With some games, expectations can be so high that when you finally get to taste them, you crash into reality with a thud. Sometimes hype can be bad, and arriving quietly, recycling already invented mechanics yet distilling competence, well that can becone the best advertising. Unepic belongs to the second group, standing there by its own merits and entertaining us with an adventure most certainly aimed at those who are at least two or three decades old.
It starts with Daniel, our protagonist, playing tabletop D&D with his friends. Mid-game he must depart, with the unlikely hero forced to answer the call of nature and take a trip to the bathroom. After a blackout where he thinks his friends have played a trick on him, he finds himself taken to Harnakon, a huge castle filled with traps and enemies. Soon after, the young hero is possessed by a spirit that acts as his unwilling companion and constantly tries to kill him throughout the adventure (and succeeds from time to time). As you can see, the premise behind Unepic is thoroughly absurd, it aims at comedy, and continues in that vein for the duration of the adventure.
The mechanics of Unepic are based on typical side-scrolling platformers like Super Mario Bros. In fact, it is within the so-called 'Metroidvania' family, games with a labyrinthine element, where a developing player-character can access new areas as they improve/evolve in a RPG-lite manner. Daniel can attack in many ways, each with its own pros and cons, and divided mainly between weapon and magic attacks. The game is based on exploring with the simple aim of escaping from the castle, defeating enemies and solving quests, all while levelling up and improving Daniel as you go. It would be easy to say that Unepic is just jump, attack and heal, but you'd be forgetting the most important thing: there are many ways to do each of these things, and all are justified.
This game doesn't innovate or do anything new, but manages to offer a balance between variety, challenge and fun, and so the finished product is surprisingly solid. In addition, there's the irreverent nature of the story and Daniel's many conversations are filled with continuous references to movies, TV series and video games, most of which many of us have grown up with. Francisco Téllez, the game's creator, mentioned that Unepic was initially devised as a game to play with friends, so it is inevitable that the game will draw smiles with its carefree character. Still, the Wii U version is slightly sweetened in order to qualify as PEGI 12 and the younger audience that classification brings with it.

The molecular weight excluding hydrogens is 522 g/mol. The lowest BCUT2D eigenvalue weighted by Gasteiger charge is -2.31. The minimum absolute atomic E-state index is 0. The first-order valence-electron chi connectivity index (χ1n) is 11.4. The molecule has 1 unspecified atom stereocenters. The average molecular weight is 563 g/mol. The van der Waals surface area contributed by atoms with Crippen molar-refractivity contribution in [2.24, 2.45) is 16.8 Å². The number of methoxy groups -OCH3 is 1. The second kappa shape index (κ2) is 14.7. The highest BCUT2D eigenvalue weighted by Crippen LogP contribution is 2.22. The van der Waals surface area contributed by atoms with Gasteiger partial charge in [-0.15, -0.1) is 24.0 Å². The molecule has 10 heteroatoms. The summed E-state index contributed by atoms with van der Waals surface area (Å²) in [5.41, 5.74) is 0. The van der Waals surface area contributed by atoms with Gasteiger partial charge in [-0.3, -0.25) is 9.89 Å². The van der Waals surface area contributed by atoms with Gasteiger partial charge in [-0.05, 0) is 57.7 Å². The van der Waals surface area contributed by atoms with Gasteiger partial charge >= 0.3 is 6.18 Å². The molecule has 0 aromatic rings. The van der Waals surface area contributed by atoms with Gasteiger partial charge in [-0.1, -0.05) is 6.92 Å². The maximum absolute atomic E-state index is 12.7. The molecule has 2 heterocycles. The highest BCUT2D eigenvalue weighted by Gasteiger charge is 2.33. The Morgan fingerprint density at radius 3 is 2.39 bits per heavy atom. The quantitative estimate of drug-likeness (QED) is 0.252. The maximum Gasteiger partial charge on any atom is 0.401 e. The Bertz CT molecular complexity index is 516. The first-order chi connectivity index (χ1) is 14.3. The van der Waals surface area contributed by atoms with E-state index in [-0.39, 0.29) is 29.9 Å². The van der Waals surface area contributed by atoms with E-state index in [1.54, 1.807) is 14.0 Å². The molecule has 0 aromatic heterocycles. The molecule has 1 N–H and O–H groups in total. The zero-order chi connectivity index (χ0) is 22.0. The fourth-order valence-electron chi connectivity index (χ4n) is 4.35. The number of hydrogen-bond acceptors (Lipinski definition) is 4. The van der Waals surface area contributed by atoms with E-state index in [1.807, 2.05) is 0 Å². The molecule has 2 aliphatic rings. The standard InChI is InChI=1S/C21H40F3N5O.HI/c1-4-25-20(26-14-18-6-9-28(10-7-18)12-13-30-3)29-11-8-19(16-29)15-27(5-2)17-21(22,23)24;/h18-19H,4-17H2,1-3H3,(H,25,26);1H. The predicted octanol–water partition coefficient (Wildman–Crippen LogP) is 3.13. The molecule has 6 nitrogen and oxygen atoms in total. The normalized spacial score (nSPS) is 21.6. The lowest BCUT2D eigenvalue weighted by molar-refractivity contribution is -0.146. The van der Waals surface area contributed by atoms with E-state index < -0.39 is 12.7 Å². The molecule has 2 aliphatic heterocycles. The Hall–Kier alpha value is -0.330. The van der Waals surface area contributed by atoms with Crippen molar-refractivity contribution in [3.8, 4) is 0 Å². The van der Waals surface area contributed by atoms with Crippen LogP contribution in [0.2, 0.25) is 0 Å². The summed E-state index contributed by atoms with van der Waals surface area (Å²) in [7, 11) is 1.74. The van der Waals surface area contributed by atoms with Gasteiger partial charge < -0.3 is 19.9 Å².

The game is challenging, especially on difficult, which requires manual saves and saving at specific/strategic points. However, it should be noted that the enemy AI has serious shortcomings and focuses solely on chase and attack once Daniel walks into view. With regard to the bosses, it's way more difficult to get to the bosses than the actual fight with them after, and they don't measure up to the quality present in the rest of the game. Unepic is one of those games where every mistake or careless misstep is punished; you must constantly monitor Daniel's health bar, consider the pitfalls lurking out of sight, and know that most of the enemies will kill you if they attack in groups and you are not vigilant.
The visuals are neither striking nor brilliant; you'll get more enjoyment from playing the game than from the action that plays out in front of your eyes. While the sprites are somewhat simple in detail, no aspect deserves to be pointed out as a shortcoming. The sound is not the game's strongest point, with a somewhat limited musical selection featured depending on each situation. Regarding the voice of the characters, there's an exaggerated tone that can hinder the adventure, but this matter is as subjective as this game's sense of humour.
The transfer to Wii U provides a few interesting points. The functionality of the GamePad ensures that nobody will miss the hotkeys from the PC version, thanks to them now being in a fully customisable, light and ergonomic menu system. In addition, the Off-TV console function offers the option to zoom in on your character and get a more detailed and fluent experience. The version on Nintendo's console is offered at an acceptable price for a digital download, especially considering the inflated prices that are usually featured in the eShop. If you're thinking of expanding your digital collection, it's well worth considering thanks to the quality and price.
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